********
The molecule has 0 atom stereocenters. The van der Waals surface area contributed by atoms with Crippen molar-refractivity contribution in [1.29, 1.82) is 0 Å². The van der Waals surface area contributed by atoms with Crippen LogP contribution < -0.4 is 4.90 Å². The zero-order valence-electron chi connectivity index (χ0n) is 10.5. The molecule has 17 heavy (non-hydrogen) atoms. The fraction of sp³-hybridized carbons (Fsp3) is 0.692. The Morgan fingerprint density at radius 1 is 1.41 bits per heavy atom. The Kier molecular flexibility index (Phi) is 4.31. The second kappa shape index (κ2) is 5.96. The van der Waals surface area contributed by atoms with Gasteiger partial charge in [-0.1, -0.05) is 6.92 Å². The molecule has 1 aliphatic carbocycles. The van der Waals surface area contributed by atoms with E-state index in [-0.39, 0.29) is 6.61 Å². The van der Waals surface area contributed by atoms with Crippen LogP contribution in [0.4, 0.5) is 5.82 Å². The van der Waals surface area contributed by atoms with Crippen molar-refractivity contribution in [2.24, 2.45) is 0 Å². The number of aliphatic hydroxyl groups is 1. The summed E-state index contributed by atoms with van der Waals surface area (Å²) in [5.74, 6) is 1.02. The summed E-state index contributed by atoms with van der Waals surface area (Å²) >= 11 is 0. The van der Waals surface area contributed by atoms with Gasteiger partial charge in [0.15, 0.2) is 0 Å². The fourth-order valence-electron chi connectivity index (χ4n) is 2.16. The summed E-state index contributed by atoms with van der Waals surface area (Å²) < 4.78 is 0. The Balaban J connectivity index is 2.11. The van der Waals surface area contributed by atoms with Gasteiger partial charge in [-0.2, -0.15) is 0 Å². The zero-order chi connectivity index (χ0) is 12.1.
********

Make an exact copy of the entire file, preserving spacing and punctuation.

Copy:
The molecule has 0 atom stereocenters. The van der Waals surface area contributed by atoms with Crippen molar-refractivity contribution in [1.29, 1.82) is 0 Å². The van der Waals surface area contributed by atoms with Crippen LogP contribution < -0.4 is 4.90 Å². The zero-order valence-electron chi connectivity index (χ0n) is 10.5. The molecule has 17 heavy (non-hydrogen) atoms. The fraction of sp³-hybridized carbons (Fsp3) is 0.692. The Morgan fingerprint density at radius 1 is 1.41 bits per heavy atom. The Kier molecular flexibility index (Phi) is 4.31. The second kappa shape index (κ2) is 5.96. The van der Waals surface area contributed by atoms with Gasteiger partial charge in [-0.1, -0.05) is 6.92 Å². The molecule has 1 aliphatic carbocycles. The van der Waals surface area contributed by atoms with E-state index in [-0.39, 0.29) is 6.61 Å². The van der Waals surface area contributed by atoms with Crippen LogP contribution in [0.4, 0.5) is 5.82 Å². The van der Waals surface area contributed by atoms with Crippen molar-refractivity contribution in [2.24, 2.45) is 0 Å². The number of aliphatic hydroxyl groups is 1. The summed E-state index contributed by atoms with van der Waals surface area (Å²) in [5.74, 6) is 1.02. The summed E-state index contributed by atoms with van der Waals surface area (Å²) >= 11 is 0. The van der Waals surface area contributed by atoms with Gasteiger partial charge in [0.15, 0.2) is 0 Å². The fourth-order valence-electron chi connectivity index (χ4n) is 2.16. The summed E-state index contributed by atoms with van der Waals surface area (Å²) < 4.78 is 0. The Balaban J connectivity index is 2.11. The van der Waals surface area contributed by atoms with Gasteiger partial charge in [-0.2, -0.15) is 0 Å². The zero-order chi connectivity index (χ0) is 12.1.